To summarize before we move on: A poem (in this discussion) = a field distinct in space and of a particular shape which accommodates a text. The configuration of the text is the terrain of the field. The terrain, because it has an overall shape and is composed of shapes (which are sensuous) must necessarily warrant a physical response when encountered. This response is directly related to the respondent’s tolerance for order/ entropy within a poem. The level of order/ entropy is automatically measured when the poem is encountered in a strictly visual sense and considered simultaneously as the poem is being read. Would it be correct to assert that the more extreme the terrain, the more extreme the physical response? Why not? It is true out there in the world.

Beyond this analysis lies the interiority of the reader and his or her traumatic, ecstatic, moderate, mild, or too-subtle-to-characterize intuitive response to specific shapes/ configurations, which is unique to the individual reader, and which to hear discussed is like hearing a person analyze his or her dreams – which is contemptible. What is not contemptible (I hope) is to ask the question “should the shape/ look/ visual nature of the poem bear any deliberate resemblance to its content or agenda? The answer must be highly personal. It is for me, anyway.

I don’t want a poem whose order shows too much of a correspondence to its content or agenda. A poem about a tulip that takes the shape of a tulip? (Pardon, monsieur Guillaume. Je t’aime!) A poem in quatrains about traveling by horseback? This behavior is ill advised. My reasoning: when the shape of the poem shows too much conscious similarity to its content or agenda, what is most notably sacrificed is spontaneity – which for me is tops. Besides, it is terrible enough to have an agenda, as poems tend to, but to have one’s agenda echoed in the form is to beg for its being noticed.

Now to “the field” – it is most commonly a rectangle. So commonly, in fact, that we begin not to see it. This is ultimately for the good and for the bad. Good because the world has to end somewhere, so there can be a little space for the poem to exist. The rectangle, whether detectable anymore to the reader or not, has historically been a fairly successful perimeter for visual art and art in the form of literature. Bad because this seems like a limited and too defensive position for art to take. Perhaps now is a good time to discuss digital technology and its potential to improve poetry or at least increase its dynamism. (I’m not of the opinion that digital technology/ the internet is detrimental to poetry or art exactly the way I’m not of the opinion that it is attractive to run scared from what you cannot change).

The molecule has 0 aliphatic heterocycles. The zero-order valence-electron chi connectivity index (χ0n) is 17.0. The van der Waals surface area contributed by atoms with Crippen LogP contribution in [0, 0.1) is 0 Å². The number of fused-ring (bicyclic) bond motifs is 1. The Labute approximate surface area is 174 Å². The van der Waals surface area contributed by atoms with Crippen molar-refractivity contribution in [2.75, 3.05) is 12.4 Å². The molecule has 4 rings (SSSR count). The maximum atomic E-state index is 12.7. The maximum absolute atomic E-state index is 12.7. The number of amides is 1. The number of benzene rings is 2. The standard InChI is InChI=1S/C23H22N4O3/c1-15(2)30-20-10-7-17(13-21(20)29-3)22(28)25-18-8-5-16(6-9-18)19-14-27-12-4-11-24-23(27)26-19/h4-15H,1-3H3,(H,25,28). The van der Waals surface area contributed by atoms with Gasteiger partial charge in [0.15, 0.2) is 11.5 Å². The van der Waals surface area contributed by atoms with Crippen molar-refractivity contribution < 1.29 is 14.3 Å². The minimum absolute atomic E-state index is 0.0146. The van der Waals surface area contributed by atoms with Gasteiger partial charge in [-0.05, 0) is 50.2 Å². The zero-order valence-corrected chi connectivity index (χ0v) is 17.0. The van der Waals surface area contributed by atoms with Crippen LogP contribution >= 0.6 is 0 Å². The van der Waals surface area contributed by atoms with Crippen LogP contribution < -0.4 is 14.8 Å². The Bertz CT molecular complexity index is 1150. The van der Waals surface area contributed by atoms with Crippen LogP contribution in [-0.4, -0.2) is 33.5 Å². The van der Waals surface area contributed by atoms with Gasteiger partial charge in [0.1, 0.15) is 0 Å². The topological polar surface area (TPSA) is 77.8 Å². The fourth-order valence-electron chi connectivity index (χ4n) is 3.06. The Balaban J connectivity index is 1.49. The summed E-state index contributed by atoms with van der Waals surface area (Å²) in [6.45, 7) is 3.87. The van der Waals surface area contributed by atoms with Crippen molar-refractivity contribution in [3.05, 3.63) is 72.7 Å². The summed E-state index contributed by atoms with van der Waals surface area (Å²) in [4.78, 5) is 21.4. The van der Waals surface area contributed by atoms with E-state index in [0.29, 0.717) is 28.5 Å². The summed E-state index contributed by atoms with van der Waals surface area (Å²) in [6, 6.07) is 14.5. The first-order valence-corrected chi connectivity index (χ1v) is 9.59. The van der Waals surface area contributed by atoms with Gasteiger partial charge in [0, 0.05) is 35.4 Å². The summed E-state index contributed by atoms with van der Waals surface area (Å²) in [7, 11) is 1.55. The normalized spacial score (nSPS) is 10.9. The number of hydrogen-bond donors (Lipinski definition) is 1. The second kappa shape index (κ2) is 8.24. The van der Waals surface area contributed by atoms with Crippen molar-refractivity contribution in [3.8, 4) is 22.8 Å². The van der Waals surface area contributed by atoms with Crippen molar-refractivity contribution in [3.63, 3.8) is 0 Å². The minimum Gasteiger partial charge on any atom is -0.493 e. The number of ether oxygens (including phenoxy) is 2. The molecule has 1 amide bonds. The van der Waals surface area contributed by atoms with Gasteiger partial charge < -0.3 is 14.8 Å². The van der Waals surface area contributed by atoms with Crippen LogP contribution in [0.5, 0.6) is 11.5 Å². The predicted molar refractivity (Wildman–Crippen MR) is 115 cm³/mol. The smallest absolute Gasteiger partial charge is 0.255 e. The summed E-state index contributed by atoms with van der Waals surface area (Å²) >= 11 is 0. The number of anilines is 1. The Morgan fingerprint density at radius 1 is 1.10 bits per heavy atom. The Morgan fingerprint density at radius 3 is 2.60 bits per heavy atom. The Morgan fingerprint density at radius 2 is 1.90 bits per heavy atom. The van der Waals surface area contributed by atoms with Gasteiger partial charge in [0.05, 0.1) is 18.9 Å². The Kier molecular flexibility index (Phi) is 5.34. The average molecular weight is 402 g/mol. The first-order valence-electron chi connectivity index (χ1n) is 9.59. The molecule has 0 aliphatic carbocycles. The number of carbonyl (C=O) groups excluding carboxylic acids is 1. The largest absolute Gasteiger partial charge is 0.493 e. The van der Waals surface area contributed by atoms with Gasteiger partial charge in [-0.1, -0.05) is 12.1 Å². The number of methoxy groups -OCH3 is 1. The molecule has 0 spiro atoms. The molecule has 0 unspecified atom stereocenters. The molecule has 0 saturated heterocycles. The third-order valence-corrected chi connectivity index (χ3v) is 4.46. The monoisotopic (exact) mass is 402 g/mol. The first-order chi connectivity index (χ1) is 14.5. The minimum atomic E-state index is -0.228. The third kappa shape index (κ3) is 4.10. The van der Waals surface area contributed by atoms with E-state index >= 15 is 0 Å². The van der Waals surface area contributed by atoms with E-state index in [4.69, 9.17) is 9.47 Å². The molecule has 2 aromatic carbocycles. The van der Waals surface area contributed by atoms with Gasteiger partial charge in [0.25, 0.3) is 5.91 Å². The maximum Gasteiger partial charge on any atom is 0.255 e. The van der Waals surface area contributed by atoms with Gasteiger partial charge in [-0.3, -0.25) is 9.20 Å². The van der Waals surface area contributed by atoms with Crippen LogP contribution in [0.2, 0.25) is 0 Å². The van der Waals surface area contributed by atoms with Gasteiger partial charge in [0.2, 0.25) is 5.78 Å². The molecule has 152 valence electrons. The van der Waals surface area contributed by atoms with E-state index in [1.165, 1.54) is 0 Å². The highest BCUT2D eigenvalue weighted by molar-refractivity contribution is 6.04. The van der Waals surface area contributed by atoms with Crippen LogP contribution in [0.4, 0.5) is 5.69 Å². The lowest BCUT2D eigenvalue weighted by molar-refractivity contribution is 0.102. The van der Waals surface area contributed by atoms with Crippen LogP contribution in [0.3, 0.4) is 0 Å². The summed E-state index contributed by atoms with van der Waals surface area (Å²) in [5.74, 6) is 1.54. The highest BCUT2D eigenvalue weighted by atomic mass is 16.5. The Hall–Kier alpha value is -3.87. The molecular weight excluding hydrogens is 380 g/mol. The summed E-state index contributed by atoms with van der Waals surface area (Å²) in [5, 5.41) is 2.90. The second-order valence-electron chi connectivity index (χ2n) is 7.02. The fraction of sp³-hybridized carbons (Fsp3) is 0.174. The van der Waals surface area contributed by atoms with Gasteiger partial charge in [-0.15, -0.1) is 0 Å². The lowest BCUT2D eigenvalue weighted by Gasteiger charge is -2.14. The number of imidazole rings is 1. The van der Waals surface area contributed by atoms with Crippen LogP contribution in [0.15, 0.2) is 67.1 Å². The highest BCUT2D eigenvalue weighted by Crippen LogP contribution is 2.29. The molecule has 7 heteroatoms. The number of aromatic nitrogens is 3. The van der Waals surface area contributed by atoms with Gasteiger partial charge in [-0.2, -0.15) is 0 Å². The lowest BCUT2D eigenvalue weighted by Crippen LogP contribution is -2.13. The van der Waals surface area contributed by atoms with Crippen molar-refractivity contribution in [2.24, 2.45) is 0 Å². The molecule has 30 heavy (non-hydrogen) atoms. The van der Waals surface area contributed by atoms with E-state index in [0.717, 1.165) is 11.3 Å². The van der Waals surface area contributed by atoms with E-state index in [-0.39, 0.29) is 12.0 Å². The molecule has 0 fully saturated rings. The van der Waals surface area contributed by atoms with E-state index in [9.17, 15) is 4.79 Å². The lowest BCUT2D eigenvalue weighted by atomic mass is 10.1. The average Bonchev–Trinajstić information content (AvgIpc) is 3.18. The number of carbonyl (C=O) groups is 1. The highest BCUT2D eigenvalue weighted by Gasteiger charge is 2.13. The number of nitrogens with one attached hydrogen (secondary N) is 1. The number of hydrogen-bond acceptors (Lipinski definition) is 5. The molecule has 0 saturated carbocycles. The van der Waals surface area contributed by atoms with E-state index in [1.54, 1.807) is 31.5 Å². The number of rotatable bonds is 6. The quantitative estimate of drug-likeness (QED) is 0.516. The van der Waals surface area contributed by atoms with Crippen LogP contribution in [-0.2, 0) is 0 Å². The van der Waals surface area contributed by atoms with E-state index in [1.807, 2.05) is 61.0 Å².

One thing technology can do and has already done is to change the shape of the field. Jenny Holzer, whether you agree she is a poet or not, is a good example of the way the field can be enlarged/ pleasantly altered to accommodate a text. The field can now be a building or a river. I suppose “the field” can even be a field. I’m sure there are numerous and more compelling examples than Holzer, and you can have them, you think you know so much…

The Internet, strangely, has been reactionary as far as the field is concerned. I say this to be provocative but also because so much reading online is the reading of scrolls, and who (besides Kerouac) would have predicted such a large scale return to an anachronism? Of course, there is software that mimics the turning of the page as well as the pervasive tablet computer, which at this point is mostly devoted to the rectangle. I do think that the touch screen will have an impact on the field, will at the very least replace the rectangle with the cube, will add a dimension of physicality to the visual that we have never known before as readers and writers, once software developers and online publishers have more time with it. This shouldn’t frighten readers or writers. What should frighten readers and writers is what has or should have frightened readers and writers from the beginning of time – those who would assert unreasonable control, restrict and/ or exploit content for profit.

Also carnivorous fields that live on the Internet.